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Publication numberUS7356726 B2
Publication typeGrant
Application numberUS 10/552,897
Publication dateApr 8, 2008
Filing dateMay 7, 2004
Priority dateMay 7, 2003
Fee statusPaid
Also published asEP1620782A2, US20060212247, WO2004100370A2, WO2004100370A3
Publication number10552897, 552897, US 7356726 B2, US 7356726B2, US-B2-7356726, US7356726 B2, US7356726B2
InventorsTakeshi Shimoyama, Tetsumasa Meguro, Tsutomu Teranishi, Yasuo Nakano, Hirokazu Kawahara
Original AssigneeSony Corporation
Export CitationBiBTeX, EndNote, RefMan
External Links: USPTO, USPTO Assignment, Espacenet
Frequency control apparatus for controlling the operation frequency of an object
US 7356726 B2
Abstract
A frequency control apparatus and an information processing apparatus includes an observation section for observing an operation state of a control object which operates with a variably controlled frequency, a frequency determination section for determining a clock frequency in response to the operation state, and a frequency limitation section for limiting a range or a value of the clock frequency determined by the frequency determination section. If the frequency determined in response to the operation state of the control object is within an allowable range, the control is performed with the frequency, but if the frequency is outside the allowable range, the frequency is limited to the range.
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Claims(30)
1. A frequency control apparatus which observes an operation state of a control object and controls an operation frequency of the control object, comprising:
frequency determination means for determining the operation frequency in response to the operation state of the control object; and
frequency limitation means for limiting a range or a value of the operation frequency determined by said frequency determination means, said frequency limitation means changing the operation frequency based on an activity of the control object, said activity being a ratio of a period of time within which the control object is operating within a predetermined measurement time period.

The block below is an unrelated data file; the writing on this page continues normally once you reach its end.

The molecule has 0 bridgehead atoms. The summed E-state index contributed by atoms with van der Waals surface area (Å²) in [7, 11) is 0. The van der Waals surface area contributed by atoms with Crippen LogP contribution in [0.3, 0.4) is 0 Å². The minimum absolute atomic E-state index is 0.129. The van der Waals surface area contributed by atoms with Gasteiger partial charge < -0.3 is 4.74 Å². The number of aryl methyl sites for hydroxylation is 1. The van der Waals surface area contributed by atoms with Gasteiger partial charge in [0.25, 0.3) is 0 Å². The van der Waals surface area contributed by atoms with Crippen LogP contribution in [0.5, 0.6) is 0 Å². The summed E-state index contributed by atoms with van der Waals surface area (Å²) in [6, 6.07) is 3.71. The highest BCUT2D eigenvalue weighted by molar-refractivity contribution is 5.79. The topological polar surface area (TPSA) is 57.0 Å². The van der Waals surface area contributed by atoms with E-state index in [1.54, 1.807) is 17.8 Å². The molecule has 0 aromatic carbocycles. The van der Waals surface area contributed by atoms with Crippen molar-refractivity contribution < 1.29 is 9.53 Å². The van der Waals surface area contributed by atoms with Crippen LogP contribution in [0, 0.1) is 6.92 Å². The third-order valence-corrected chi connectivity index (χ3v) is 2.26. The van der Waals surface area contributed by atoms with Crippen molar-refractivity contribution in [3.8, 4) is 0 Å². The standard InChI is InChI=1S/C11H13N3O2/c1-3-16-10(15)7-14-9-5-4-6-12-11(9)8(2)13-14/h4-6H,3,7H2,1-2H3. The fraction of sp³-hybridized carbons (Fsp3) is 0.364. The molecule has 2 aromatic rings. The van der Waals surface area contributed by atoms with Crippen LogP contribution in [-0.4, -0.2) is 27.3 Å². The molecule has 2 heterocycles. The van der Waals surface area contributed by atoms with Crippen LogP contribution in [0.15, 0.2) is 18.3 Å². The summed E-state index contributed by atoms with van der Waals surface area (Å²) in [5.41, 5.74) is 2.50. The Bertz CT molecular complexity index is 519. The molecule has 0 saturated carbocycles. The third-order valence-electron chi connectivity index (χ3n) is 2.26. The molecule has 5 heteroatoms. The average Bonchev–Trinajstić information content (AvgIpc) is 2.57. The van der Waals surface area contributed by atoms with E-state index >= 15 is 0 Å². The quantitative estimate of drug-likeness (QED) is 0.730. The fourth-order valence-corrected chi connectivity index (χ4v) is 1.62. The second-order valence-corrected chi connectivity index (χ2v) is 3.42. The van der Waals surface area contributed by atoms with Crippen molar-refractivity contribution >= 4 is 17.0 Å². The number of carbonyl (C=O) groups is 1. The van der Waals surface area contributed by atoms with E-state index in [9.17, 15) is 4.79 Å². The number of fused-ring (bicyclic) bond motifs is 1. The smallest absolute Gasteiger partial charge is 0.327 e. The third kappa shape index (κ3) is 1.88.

2. A frequency control apparatus according to claim 1, further comprising:
means for discriminating whether or not a frequency of a clock signal supplied to the control object to define the operation frequency of the control object is within a prescribed or designated frequency range or has a prescribed or designated frequency value, said frequency limitation means limiting the frequency of the clock signal to a frequency within the frequency range or to the frequency value when it is discriminated that the frequency of the clock signal is not within the frequency range or does not have the frequency value.
3. A frequency control apparatus according to claim 2, wherein said frequency limitation means includes threshold value setting means for setting a threshold value of an upper limit or a lower limit to the frequency of the clock signal.
4. A frequency control apparatus according to claim 3, wherein said threshold value setting means includes a frequency setting register having the threshold value which can be changed dynamically through execution of a program.
5. A frequency control apparatus according to claim 3, wherein said threshold value setting means sets threshold values of an upper limit and a lower limit to the frequency of the clock signal simultaneously to limit a frequency width of the clock signal.
6. A frequency control apparatus according to claim 5, wherein said threshold value setting means sets the threshold values of the upper limit and the lower limit to an equal value so that the frequency of the clock signal is limited to the fixed value.